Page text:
Once again, we Americans are getting together to barbecue our hot dogs, chill our beers, and light our fireworks for the Fourth of July celebration of American independence. I’ll celebrate too … I love a good party and I have been known to contribute my share to the libations and explosions that accompany such events.
I’m also grateful to live in the United States. This is a country that, with all our numerous and indisputable faults, has given me the opportunity both to live and to serve in ways that I might not have done in other circumstances. There is much good in our people, and when we put our minds to it, we can do and have done much good in the world — though not, I grant, as frequently as we ought.
But it seems to me that in the celebration of our nation, Christians fail to recognize that it is founded on a direct violation of a direct command of Scripture. I refer, of course, to Romans 13:1-2:
Let every person be subject to the governing authorities; for there is no authority except from God, and those authorities that exist have been instituted by God. Therefore whoever resists authority resists what God has appointed, and those who resist will incur judgment.
This principle is also articulated in 1 Peter 2:13:
For the Lord’s sake accept the authority of every human institution, whether of the emperor as supreme, or of governors, as sent by him to punish those who do wrong and to praise those who do right.
There can be no more flagrant violation of this command, than to take up arms and overthrow an established government. When the purportedly Christian colonists engaged in armed insurrection against the British rulers of the colonies, they directly and overtly disobeyed the command Paul relates in Romans. Many, including dear brothers in my own church, have suggested that Rom. 13:3-4 provides the context for rebellion — that is, when a government supports evil instead of good (v. 3), or fails to punish the evildoer (v. 4), then that authority is no longer fulfilling God’s mandate and therefore is rightly subject to overthrow. But this cannot possibly have been Paul’s intention, given that he was writing in the context of Nero’s Rome, and coming from the perspective of a Jew from occupied Israel. The government in Paul’s day routinely punished doers of good (not least, Jesus Christ himself) and inflicted evil on the people.
Nor is this the only baldfaced violation of Romans 13 that I’ve encountered among patriotic American Christians. Many Christian conservatives are staunch supporters of the Second Amendment right to bear arms. They argue that a key reason for the Second Amendment is that the people reserve the right to overthrow an American government that becomes oppressive in its own right. I believe my conservative friends are historically correct on this point: those who penned the Second Amendment had only recently revolted against the British, and clearly the concept that good government can be corrupted was not far from their mind. As stated in the Declaration of Independence, they certainly still held
That whenever any Form of Government becomes destructive of these ends, it is the Right of the People to alter or to abolish it, and to institute new Government, laying its foundation on such principles and organizing its powers in such form, as to them shall seem most likely to effect their Safety and Happiness.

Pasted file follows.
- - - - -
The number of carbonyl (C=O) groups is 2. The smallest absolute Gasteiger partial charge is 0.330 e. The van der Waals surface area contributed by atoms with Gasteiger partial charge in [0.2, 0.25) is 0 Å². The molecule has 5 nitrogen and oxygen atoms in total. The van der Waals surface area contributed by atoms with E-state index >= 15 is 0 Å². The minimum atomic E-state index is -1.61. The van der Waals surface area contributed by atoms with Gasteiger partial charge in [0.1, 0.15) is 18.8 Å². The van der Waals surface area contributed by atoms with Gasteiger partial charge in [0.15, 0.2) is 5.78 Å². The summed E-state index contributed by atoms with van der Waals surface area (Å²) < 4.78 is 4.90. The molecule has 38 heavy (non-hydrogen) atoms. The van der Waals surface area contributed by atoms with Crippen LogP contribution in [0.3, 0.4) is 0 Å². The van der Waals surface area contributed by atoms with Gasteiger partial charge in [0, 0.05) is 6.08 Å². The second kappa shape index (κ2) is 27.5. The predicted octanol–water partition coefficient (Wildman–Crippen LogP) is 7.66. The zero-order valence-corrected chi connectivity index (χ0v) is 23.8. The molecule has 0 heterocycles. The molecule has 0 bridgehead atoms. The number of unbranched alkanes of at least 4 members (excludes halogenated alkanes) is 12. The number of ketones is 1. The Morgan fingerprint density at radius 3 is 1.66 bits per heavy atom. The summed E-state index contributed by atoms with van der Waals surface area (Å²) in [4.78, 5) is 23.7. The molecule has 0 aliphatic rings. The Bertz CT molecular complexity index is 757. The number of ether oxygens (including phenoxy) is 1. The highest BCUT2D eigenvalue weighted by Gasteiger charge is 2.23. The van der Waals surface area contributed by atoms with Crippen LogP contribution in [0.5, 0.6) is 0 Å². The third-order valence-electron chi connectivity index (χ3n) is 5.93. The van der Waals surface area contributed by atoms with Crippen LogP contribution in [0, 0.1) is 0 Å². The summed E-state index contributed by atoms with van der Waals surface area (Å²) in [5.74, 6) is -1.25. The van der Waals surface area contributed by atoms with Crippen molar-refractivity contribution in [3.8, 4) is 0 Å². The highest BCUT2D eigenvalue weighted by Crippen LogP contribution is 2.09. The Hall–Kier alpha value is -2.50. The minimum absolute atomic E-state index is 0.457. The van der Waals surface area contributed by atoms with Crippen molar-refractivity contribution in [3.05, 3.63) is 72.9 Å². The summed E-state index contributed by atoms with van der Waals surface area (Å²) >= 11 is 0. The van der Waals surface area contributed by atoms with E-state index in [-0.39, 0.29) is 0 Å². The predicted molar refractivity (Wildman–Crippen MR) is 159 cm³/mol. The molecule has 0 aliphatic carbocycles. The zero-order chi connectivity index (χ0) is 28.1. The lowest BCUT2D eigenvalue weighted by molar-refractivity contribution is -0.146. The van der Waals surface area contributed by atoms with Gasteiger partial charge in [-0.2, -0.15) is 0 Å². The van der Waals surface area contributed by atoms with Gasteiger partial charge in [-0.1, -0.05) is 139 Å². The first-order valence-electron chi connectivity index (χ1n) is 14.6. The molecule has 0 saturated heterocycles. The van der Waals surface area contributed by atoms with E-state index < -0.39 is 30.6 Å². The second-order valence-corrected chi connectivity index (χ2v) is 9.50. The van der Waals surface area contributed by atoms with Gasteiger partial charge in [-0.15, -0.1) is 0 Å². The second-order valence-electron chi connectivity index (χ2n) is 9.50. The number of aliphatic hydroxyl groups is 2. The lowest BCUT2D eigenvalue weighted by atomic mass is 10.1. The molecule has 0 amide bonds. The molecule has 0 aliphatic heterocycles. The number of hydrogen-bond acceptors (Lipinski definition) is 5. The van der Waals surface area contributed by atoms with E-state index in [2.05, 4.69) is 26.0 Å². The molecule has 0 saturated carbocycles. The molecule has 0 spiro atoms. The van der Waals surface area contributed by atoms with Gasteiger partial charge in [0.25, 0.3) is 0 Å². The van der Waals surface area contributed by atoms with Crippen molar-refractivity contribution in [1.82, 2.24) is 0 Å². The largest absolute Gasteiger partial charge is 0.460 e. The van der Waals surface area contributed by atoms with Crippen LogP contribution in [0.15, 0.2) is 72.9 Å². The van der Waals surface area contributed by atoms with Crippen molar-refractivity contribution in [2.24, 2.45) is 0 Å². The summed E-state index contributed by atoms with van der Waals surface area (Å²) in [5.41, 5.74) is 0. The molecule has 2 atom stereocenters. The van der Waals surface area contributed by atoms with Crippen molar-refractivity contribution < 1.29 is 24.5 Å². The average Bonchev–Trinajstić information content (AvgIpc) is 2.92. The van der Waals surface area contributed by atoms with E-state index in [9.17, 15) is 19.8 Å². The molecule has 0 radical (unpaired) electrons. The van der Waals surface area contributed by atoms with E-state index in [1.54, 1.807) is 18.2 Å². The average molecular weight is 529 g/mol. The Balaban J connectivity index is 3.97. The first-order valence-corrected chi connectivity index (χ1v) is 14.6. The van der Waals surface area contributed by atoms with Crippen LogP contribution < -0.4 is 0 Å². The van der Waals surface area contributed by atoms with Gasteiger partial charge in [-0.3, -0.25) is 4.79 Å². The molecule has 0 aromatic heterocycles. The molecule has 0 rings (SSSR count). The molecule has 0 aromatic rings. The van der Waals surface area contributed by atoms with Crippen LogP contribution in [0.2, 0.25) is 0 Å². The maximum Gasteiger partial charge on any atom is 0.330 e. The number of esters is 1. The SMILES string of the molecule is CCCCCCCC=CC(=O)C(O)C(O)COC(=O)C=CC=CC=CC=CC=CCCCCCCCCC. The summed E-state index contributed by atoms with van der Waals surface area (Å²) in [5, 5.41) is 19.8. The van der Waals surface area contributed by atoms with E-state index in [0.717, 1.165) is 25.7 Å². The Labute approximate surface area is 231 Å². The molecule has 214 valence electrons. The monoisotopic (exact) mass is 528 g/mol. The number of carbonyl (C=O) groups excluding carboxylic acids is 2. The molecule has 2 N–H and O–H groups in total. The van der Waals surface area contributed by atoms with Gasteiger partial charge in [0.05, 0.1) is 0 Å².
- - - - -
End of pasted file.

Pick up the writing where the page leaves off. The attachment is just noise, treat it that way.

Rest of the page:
But when a long train of abuses and usurpations, pursuing invariably the same Object evinces a design to reduce them under absolute Despotism, it is their right, it is their duty, to throw off such Government, and to provide new Guards for their future security.
So I think it indisputable that the Founders of the United States intended an armed populace to be an insurance policy against government overreach. But the founding documents of the United States are not God-inspired scripture, and must never be treated as such. The unmistakeable command of the Apostles Paul and Peter is to submit to the authority of established government. While it is very American to overthrow a government, it is fundamentally anti-Christian.
I must, at this juncture, hasten to add that it’s important to qualify what I believe the Apostles meant by “submission” in this context. It is certainly not blind obedience. The Apostle Peter modeled this vital nuance in the account given in Acts 5:27-32 among other places — when the authorities commanded the Apostles to desist preaching in Jesus’ name, they disobeyed the command with the statement “We must obey God rather than men.” But note what the Apostles did, and did not, do in this context. Yes, they disobeyed. But they did not rebel or attempt to seize power. Rather, they accepted the consequence of their disobedience — in this case a flogging (v. 40) and later prison and for some, execution.
This, I believe, provides us the context for correct understanding of the Christian’s role vis-a-vis earthly authority. It is not to support or obey unjust laws — which is why the use of Romans 13 to defend the Fugitive Slave Law in the 19th century or to defend American abuse of immigrants today is completely beyond the pale (note this recent article in The Atlantic). There are perfectly valid reasons why Christians may need — indeed, be obligated to — disobey the civil authority (and, in so doing, accept that authority’s punishment as a consequence). But active, armed rebellion against civil authority is completely unacceptable for the follower of Jesus.
So enjoy your picnics and your fireworks. I will. But never forget that this nation, however much it has been used by God since, began in absolute disobedience to divine order. We who believe, have no right to follow their example.